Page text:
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Solar Impulse

Hangar at Moffett Field

That's some wingspan

Solar Impulse in the spotlight

Bertrand Piccard

Nose of the Solar Impulse

Fuselage

Under the wing

Andre Borschberg

Propeller

Engine nacelle

Wingtip

Low wing profile

The long view

'Inventing the future'

Tail assembly

Awaiting the open skies

Meet the press

The Solar Impulse HB-SIA, a solar-powered, battery-equipped airplane capable of flying at night, is being prepped to fly across the United States in five legs beginning May 1. The plane is seen here in the hangar at Moffett Field in Mountain View, Calif., on March 27.

The average power available to the airplane is just about that of a typical scooter, meaning that the inventiveness and feats of engineering which allow this plane to fly are pretty incredible -- consider, for instance, its ability to fly day and night for more than 26 hours at a time.

Caption by / Photo by James Martin/CNET
In its first public appearance after being reassembled in the U.S. since arriving about a month ago from Switzerland, the record-setting airplane with a battery capacity equivalent to that of the Tesla Model S, the Solar Impulse is set to make a five-city tour of the U.S. this summer.

In a hangar yesterday at Moffett Field, Calif., near the nexus of Silicon Valley's big thinkers, Solar Impulse pilot Andre Borschberg says it is fitting that the plane will begin its cross-country journey here. The main goal of the cutting-edge airplane, he said, is to inspire others to embrace the spirit of exploration and to participate in the innovative and creative spirit which went into the project.

More than 80 companies partnered on the project to tackle the challenges of solar- and battery-powered flight, in areas including chemical, electrical, and materials technologies.
Caption by / Photo by James Martin/CNET
The Solar Impulse HB-SIA is an oversized machine in relation to its weight, with a wingspan of 63.4 meters and a weight of 1,600 kilos. The ultra-thin photovoltaic cells atop the wings are just 150 microns thick. Some 12,000 of the mono-crystalline silicons photovoltaic cells cover the wings.
Caption by / Photo by James Martin/CNET
The flight will carry just one pilot, but many messages, says Bertrand Piccard, chairman and initiator of the Solar Impulse project -- for instance, that people can innovate, use resources more wisely, respect the environment, and also be profitable.

As the aircraft travels cross-country, with stops in Phoenix, Dallas-Fort Worth, then either Atlanta or Nashville and then Washington D.C. and into New York, transmissions live from the plane and partnerships with school will allow people to speak directly to the pilot and ask questions of the team.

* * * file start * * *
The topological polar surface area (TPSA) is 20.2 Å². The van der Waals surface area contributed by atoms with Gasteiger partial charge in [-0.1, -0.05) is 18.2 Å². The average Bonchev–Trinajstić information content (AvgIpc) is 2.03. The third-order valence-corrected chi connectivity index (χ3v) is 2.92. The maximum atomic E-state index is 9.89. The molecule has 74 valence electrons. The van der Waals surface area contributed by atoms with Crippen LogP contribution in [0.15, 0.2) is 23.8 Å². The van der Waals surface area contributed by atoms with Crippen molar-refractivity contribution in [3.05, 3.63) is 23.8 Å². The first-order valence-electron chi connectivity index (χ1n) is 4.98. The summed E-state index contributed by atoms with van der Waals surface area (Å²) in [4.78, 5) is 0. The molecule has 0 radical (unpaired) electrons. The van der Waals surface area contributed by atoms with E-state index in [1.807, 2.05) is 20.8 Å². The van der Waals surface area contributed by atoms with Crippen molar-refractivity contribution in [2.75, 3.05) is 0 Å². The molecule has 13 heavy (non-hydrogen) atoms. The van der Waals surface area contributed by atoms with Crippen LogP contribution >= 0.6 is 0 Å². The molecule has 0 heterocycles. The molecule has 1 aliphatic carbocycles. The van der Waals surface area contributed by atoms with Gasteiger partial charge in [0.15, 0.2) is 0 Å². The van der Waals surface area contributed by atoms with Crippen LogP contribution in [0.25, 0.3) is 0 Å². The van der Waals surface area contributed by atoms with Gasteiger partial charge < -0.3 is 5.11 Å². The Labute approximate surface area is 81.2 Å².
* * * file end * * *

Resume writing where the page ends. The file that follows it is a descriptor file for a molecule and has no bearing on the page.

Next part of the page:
Caption by / Photo by James Martin/CNET
Piccard speaks alongside the Solar Impulse plane inside the hangar at Moffett Field.
Caption by / Photo by James Martin/CNET
Solar Impulse has already had several record-breaking flights in the solar airplane category, including the first intercontinental flight from Europe to Africa across the Mediterranean Sea, which also set a world record in distance at 1,116 kilometers.

On July 8, 2010, for the first time in history, Solar Impulse succeeded in flying day and night without fuel, powered for 26 hours by stored solar energy alone.

The next big goal for the project is to fly around the world in 2015.

Caption by / Photo by James Martin/CNET
The main constraint today in alternative fuel flying is in storing the energy -- the batteries. With an energy density of 200Wh/kg, the accumulators needed for night flight weigh 400 kilograms -- more than one-quarter of the plane's total mass.

Caption by / Photo by James Martin/CNET
Under the port-side wing, we see one of the engine nacelles for the propeller-driven aircraft.
Caption by / Photo by James Martin/CNET
Solar Impulse pilot Andre Borschberg says it is fitting that the team will begin its cross-country journey in Silicon Valley, as he says the main goal of cutting-edge airplane is to inspire others to embrace the spirit of exploration and participate in the innovative and creative spirit which went into the project.
Caption by / Photo by James Martin/CNET
Each motor has a maximum power of 10 horsepower, with a gearbox reducing the rotation of each 3.5-meter-diameter twin-blade propeller to 200 to 400 rpm.
Caption by / Photo by James Martin/CNET
Beneath the wings sit four nacelles, each containing an electric motor, a battery consisting of 70 accumulators and a management system controlling charge/discharge and temperature.
Caption by / Photo by James Martin/CNET
The thermal insulation has been designed to conserve the heat radiated by the batteries and to keep them functioning despite an average temperature of minus-40 degrees Celcius at 8,500 meters.
Caption by / Photo by James Martin/CNET
It would have been impossible to fly through the night as the Solar Impulse plane does without significant improvements on the weight of the plane. The plane flies at just about 40 mph, and a specialized low wing profile maximizes the aerodynamic performance.
Caption by / Photo by James Martin/CNET
Here's a good overview of the plane in the hangar at Moffett Field in Mountain View, Calif., on March 27, 2013.
Caption by / Photo by James Martin/CNET
Another angle on the Solar Impulse HB-SIA in the hangar.
Caption by / Photo by James Martin/CNET
It's a long stretch from the cockpit to the boxy tail assembly.
Caption by / Photo by James Martin/CNET
Another view of the Solar Impulse in the Moffett Field hangar.
Caption by / Photo by James Martin/CNET
In its current design, every square meter of solar cells provides only 28 watts of continuous power to each of the four propellers -- a miniscule amount, really, just about that of a light bulb -- during each 24 hour period.
Caption by / Photo by James Martin/CNET
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